This is an atmospheric novel
- Book: The Garden of Evening Mists
- Location: Cameron Highlands
- Author: Tan Twan Eng
This is an atmospheric novel with what might be one of my favorite heroines ever, a complicated, articulated, damaged-yet-hopeful woman who captivated me from the first page. Beginning in the 1960s or ’70s (I’m not entirely sure, the novel is told by Judge Teoh Yun Ling, one of Malaysia’s first female Supreme Court Justices. She has retired from the bench, a bit suddenly, and returns to the tea plantation owned by family friends. From then, in a desperate attempt to remember before she forgets, Yun Ling recounts her life after her release from a Japanese internment camp. The sole survivor, with a mangled hand and deep emotional scars, Yun Ling she throws herself into War Crimes work and eventually attends Cambridge University before returning to Malaysia to work. When she finds herself unable to cope with the government’s decision to release Japan from financial restitution to victims, Yun Ling escapes to the country in hopes of establishing a memorial garden for her sister.
Obviously, this is a novel about war, but the conflict is beyond just World War II: following Japan’s surrender, Malaysia was immediately gripped by a guerrilla war with the Communists, and Yun Ling’s close friends are an Afrikaner family from South Africa, survivors of the Boer War. The themes of armed, violent conflict are reflected in every interaction and experience Yun Ling has, for there’s no one in her life untouched by war. In an era well before the acknowledgement of PTSD, she — like everyone else in Malaysia — shoulders on, trying to find peace in whatever way possible.
Like Meira Chand’s novel, A Different Sky, this novel acknowledges the reality of colonialism, xenophobia, and racism that shaped Malaysia’s history. Yun Ling has deep seated hatred for the Japanese, yet she has to come to terms with her feelings when she commissions a gifted Japanese gardener to create the memorial garden for her sister.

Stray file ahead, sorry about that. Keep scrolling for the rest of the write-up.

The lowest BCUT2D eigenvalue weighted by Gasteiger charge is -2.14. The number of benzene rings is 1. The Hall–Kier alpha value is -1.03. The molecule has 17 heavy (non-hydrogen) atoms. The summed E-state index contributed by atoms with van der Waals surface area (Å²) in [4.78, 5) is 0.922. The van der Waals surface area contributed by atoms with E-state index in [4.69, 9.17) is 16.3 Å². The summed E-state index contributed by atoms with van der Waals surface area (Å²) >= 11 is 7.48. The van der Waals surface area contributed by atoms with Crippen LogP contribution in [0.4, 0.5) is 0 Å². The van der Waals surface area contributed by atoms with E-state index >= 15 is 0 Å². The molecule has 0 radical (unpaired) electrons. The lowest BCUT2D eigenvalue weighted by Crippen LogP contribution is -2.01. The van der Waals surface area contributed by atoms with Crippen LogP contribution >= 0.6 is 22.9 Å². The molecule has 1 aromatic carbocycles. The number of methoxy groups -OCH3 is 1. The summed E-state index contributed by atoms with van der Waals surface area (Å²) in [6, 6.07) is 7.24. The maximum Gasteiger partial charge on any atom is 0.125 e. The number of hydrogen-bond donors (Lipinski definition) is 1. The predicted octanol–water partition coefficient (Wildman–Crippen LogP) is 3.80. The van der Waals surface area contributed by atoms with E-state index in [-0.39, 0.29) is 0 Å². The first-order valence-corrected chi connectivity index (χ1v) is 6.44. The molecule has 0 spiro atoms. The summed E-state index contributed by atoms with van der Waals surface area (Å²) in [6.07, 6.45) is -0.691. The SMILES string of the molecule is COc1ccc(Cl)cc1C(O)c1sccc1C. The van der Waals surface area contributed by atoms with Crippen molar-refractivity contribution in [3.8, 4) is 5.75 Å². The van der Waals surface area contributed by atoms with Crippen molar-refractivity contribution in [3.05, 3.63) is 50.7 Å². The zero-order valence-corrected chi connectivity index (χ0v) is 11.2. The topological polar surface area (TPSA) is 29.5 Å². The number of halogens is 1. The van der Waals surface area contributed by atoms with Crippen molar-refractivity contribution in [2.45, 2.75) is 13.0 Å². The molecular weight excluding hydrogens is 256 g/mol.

While Yun Ling was the hook for me, the writing, oh, the writing swept me away. Yun Ling is known for her well written judgements, and her story is told in a clear but pretty way. Such evocative, poetic sentences: “These aged Englishmen had the forlorn air of pages torn from an old and forgotten book.” (p13) “…too many incontinent lorries leaking gravel and cement as they made their way to another construction site in the highlands.” (p17) “I do not bother to sieve the disdain from my voice.” (p22). Despite the prettiness of the writing, the novel still feels restrained in a way, like Yun Ling, and the wealth of plot and angst don’t overwhelm the story.
While I’m sure I’m conveying my enthusiasm for this book, I’m hope I’m also conveying the wonderful experience of this layered novel. More than just a historical novel, this is a fantastic character study and examination of a part of the world very unfamiliar to me. I often found myself chewing over this book as I listened to the news about the ongoing conflict in Afghanistan, thinking of those survivors, and I’m even more appreciative of this novel. A quiet, lovely book with punch.